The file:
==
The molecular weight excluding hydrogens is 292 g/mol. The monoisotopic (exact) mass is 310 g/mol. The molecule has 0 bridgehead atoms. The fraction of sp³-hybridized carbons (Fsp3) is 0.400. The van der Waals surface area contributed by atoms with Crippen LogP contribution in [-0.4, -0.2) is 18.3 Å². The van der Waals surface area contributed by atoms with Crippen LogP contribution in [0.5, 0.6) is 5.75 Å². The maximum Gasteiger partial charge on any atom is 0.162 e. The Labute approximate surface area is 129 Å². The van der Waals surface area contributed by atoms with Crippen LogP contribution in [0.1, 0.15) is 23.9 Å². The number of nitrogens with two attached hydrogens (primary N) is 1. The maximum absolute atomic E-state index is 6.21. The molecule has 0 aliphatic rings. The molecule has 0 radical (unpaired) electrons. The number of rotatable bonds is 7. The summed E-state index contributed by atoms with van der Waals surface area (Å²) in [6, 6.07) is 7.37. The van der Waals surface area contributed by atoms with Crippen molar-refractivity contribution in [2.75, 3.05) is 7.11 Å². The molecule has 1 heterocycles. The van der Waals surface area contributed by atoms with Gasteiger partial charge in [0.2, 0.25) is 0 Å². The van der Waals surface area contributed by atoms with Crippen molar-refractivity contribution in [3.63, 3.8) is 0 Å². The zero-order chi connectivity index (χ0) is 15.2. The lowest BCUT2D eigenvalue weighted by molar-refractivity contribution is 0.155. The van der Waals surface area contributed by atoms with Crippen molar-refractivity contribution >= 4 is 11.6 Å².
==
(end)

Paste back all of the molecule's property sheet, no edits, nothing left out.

The molecular weight excluding hydrogens is 292 g/mol. The monoisotopic (exact) mass is 310 g/mol. The molecule has 0 bridgehead atoms. The fraction of sp³-hybridized carbons (Fsp3) is 0.400. The van der Waals surface area contributed by atoms with Crippen LogP contribution in [-0.4, -0.2) is 18.3 Å². The van der Waals surface area contributed by atoms with Crippen LogP contribution in [0.5, 0.6) is 5.75 Å². The maximum Gasteiger partial charge on any atom is 0.162 e. The Labute approximate surface area is 129 Å². The van der Waals surface area contributed by atoms with Crippen LogP contribution in [0.1, 0.15) is 23.9 Å². The number of nitrogens with two attached hydrogens (primary N) is 1. The maximum absolute atomic E-state index is 6.21. The molecule has 0 aliphatic rings. The molecule has 0 radical (unpaired) electrons. The number of rotatable bonds is 7. The summed E-state index contributed by atoms with van der Waals surface area (Å²) in [6, 6.07) is 7.37. The van der Waals surface area contributed by atoms with Crippen molar-refractivity contribution in [2.75, 3.05) is 7.11 Å². The molecule has 1 heterocycles. The van der Waals surface area contributed by atoms with Gasteiger partial charge in [0.2, 0.25) is 0 Å². The van der Waals surface area contributed by atoms with Crippen molar-refractivity contribution in [3.63, 3.8) is 0 Å². The zero-order chi connectivity index (χ0) is 15.2. The lowest BCUT2D eigenvalue weighted by molar-refractivity contribution is 0.155. The van der Waals surface area contributed by atoms with Crippen molar-refractivity contribution >= 4 is 11.6 Å².